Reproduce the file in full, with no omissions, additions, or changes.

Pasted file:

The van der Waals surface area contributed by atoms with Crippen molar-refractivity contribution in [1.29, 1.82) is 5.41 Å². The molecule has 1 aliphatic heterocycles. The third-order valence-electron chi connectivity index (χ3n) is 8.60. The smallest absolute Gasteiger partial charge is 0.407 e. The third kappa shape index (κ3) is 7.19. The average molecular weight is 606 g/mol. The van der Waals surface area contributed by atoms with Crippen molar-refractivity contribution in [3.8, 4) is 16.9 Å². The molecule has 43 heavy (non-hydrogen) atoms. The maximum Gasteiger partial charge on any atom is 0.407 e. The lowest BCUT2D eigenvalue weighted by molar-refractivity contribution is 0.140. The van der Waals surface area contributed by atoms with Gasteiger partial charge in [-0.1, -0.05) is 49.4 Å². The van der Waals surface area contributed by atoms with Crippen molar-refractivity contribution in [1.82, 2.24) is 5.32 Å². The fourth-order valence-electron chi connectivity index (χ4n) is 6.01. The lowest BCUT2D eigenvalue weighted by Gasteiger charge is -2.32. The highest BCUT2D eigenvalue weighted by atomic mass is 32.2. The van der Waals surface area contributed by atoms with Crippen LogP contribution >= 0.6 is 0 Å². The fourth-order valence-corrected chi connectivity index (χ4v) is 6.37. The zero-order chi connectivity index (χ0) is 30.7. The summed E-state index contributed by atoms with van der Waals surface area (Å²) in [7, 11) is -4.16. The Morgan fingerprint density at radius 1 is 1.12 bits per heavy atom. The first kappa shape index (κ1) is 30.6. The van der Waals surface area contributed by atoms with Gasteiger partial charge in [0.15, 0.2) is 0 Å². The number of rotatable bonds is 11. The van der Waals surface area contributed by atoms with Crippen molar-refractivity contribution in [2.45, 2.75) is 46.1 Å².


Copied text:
The van der Waals surface area contributed by atoms with Crippen molar-refractivity contribution in [1.29, 1.82) is 5.41 Å². The molecule has 1 aliphatic heterocycles. The third-order valence-electron chi connectivity index (χ3n) is 8.60. The smallest absolute Gasteiger partial charge is 0.407 e. The third kappa shape index (κ3) is 7.19. The average molecular weight is 606 g/mol. The van der Waals surface area contributed by atoms with Crippen molar-refractivity contribution in [3.8, 4) is 16.9 Å². The molecule has 43 heavy (non-hydrogen) atoms. The maximum Gasteiger partial charge on any atom is 0.407 e. The lowest BCUT2D eigenvalue weighted by molar-refractivity contribution is 0.140. The van der Waals surface area contributed by atoms with Gasteiger partial charge in [-0.1, -0.05) is 49.4 Å². The van der Waals surface area contributed by atoms with Crippen molar-refractivity contribution in [1.82, 2.24) is 5.32 Å². The fourth-order valence-electron chi connectivity index (χ4n) is 6.01. The lowest BCUT2D eigenvalue weighted by Gasteiger charge is -2.32. The highest BCUT2D eigenvalue weighted by atomic mass is 32.2. The van der Waals surface area contributed by atoms with Crippen LogP contribution >= 0.6 is 0 Å². The fourth-order valence-corrected chi connectivity index (χ4v) is 6.37. The zero-order chi connectivity index (χ0) is 30.7. The summed E-state index contributed by atoms with van der Waals surface area (Å²) in [7, 11) is -4.16. The Morgan fingerprint density at radius 1 is 1.12 bits per heavy atom. The first kappa shape index (κ1) is 30.6. The van der Waals surface area contributed by atoms with Gasteiger partial charge in [0.15, 0.2) is 0 Å². The number of rotatable bonds is 11. The van der Waals surface area contributed by atoms with Crippen molar-refractivity contribution in [2.45, 2.75) is 46.1 Å².